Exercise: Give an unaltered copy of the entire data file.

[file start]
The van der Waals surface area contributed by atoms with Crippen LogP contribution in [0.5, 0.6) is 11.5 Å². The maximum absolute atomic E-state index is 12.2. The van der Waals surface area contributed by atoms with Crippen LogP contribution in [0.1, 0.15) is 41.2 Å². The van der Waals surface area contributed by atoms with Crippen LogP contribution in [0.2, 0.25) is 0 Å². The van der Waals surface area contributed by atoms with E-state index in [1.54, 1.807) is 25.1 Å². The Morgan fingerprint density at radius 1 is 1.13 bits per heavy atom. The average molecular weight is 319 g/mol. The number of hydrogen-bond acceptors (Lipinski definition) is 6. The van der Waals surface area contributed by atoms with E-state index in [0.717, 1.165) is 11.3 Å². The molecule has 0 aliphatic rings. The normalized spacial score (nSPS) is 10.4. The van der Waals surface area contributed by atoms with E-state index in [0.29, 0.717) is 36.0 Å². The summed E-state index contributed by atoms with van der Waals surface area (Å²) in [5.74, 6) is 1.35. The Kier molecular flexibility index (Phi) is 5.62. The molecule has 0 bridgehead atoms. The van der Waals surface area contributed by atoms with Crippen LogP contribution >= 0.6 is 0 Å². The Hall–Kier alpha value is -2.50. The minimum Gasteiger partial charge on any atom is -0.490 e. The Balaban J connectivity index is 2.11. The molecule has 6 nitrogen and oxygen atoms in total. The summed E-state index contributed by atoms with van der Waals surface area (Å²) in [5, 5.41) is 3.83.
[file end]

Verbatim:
The van der Waals surface area contributed by atoms with Crippen LogP contribution in [0.5, 0.6) is 11.5 Å². The maximum absolute atomic E-state index is 12.2. The van der Waals surface area contributed by atoms with Crippen LogP contribution in [0.1, 0.15) is 41.2 Å². The van der Waals surface area contributed by atoms with Crippen LogP contribution in [0.2, 0.25) is 0 Å². The van der Waals surface area contributed by atoms with E-state index in [1.54, 1.807) is 25.1 Å². The Morgan fingerprint density at radius 1 is 1.13 bits per heavy atom. The average molecular weight is 319 g/mol. The number of hydrogen-bond acceptors (Lipinski definition) is 6. The van der Waals surface area contributed by atoms with E-state index in [0.717, 1.165) is 11.3 Å². The molecule has 0 aliphatic rings. The normalized spacial score (nSPS) is 10.4. The van der Waals surface area contributed by atoms with E-state index in [0.29, 0.717) is 36.0 Å². The summed E-state index contributed by atoms with van der Waals surface area (Å²) in [5.74, 6) is 1.35. The Kier molecular flexibility index (Phi) is 5.62. The molecule has 0 bridgehead atoms. The van der Waals surface area contributed by atoms with Crippen LogP contribution >= 0.6 is 0 Å². The Hall–Kier alpha value is -2.50. The minimum Gasteiger partial charge on any atom is -0.490 e. The Balaban J connectivity index is 2.11. The molecule has 6 nitrogen and oxygen atoms in total. The summed E-state index contributed by atoms with van der Waals surface area (Å²) in [5, 5.41) is 3.83.